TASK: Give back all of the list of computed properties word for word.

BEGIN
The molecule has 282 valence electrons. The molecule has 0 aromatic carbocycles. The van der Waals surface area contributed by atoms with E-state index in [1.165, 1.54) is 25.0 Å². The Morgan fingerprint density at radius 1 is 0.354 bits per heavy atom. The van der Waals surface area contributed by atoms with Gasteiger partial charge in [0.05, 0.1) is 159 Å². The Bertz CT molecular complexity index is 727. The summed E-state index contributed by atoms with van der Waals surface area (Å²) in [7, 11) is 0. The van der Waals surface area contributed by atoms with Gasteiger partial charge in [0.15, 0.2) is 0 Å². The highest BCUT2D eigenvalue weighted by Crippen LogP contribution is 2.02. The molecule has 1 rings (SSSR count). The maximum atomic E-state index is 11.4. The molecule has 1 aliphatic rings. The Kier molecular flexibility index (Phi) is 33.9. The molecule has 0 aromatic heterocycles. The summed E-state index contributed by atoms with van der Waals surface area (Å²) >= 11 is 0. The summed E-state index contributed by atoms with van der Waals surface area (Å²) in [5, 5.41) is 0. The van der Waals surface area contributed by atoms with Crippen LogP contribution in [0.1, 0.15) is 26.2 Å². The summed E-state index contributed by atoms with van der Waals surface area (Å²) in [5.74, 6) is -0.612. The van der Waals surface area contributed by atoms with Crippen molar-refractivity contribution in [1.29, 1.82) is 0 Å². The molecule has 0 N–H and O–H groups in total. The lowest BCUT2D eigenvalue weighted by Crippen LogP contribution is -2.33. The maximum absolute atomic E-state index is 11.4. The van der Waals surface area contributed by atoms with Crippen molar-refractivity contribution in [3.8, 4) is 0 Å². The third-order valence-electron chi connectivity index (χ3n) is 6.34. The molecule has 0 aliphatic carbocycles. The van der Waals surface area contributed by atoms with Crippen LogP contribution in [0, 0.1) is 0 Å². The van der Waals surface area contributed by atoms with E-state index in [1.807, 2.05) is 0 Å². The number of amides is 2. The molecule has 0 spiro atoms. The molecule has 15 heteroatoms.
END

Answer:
The molecule has 282 valence electrons. The molecule has 0 aromatic carbocycles. The van der Waals surface area contributed by atoms with E-state index in [1.165, 1.54) is 25.0 Å². The Morgan fingerprint density at radius 1 is 0.354 bits per heavy atom. The van der Waals surface area contributed by atoms with Gasteiger partial charge in [0.05, 0.1) is 159 Å². The Bertz CT molecular complexity index is 727. The summed E-state index contributed by atoms with van der Waals surface area (Å²) in [7, 11) is 0. The van der Waals surface area contributed by atoms with Gasteiger partial charge in [0.15, 0.2) is 0 Å². The highest BCUT2D eigenvalue weighted by Crippen LogP contribution is 2.02. The molecule has 1 rings (SSSR count). The maximum atomic E-state index is 11.4. The molecule has 1 aliphatic rings. The Kier molecular flexibility index (Phi) is 33.9. The molecule has 0 aromatic heterocycles. The summed E-state index contributed by atoms with van der Waals surface area (Å²) >= 11 is 0. The summed E-state index contributed by atoms with van der Waals surface area (Å²) in [5, 5.41) is 0. The van der Waals surface area contributed by atoms with Crippen LogP contribution in [0.1, 0.15) is 26.2 Å². The summed E-state index contributed by atoms with van der Waals surface area (Å²) in [5.74, 6) is -0.612. The van der Waals surface area contributed by atoms with Crippen molar-refractivity contribution in [1.29, 1.82) is 0 Å². The molecule has 0 N–H and O–H groups in total. The lowest BCUT2D eigenvalue weighted by Crippen LogP contribution is -2.33. The maximum absolute atomic E-state index is 11.4. The van der Waals surface area contributed by atoms with Crippen molar-refractivity contribution in [3.8, 4) is 0 Å². The third-order valence-electron chi connectivity index (χ3n) is 6.34. The molecule has 0 aliphatic carbocycles. The van der Waals surface area contributed by atoms with Crippen LogP contribution in [0, 0.1) is 0 Å². The van der Waals surface area contributed by atoms with E-state index in [1.807, 2.05) is 0 Å². The number of amides is 2. The molecule has 0 spiro atoms. The molecule has 15 heteroatoms.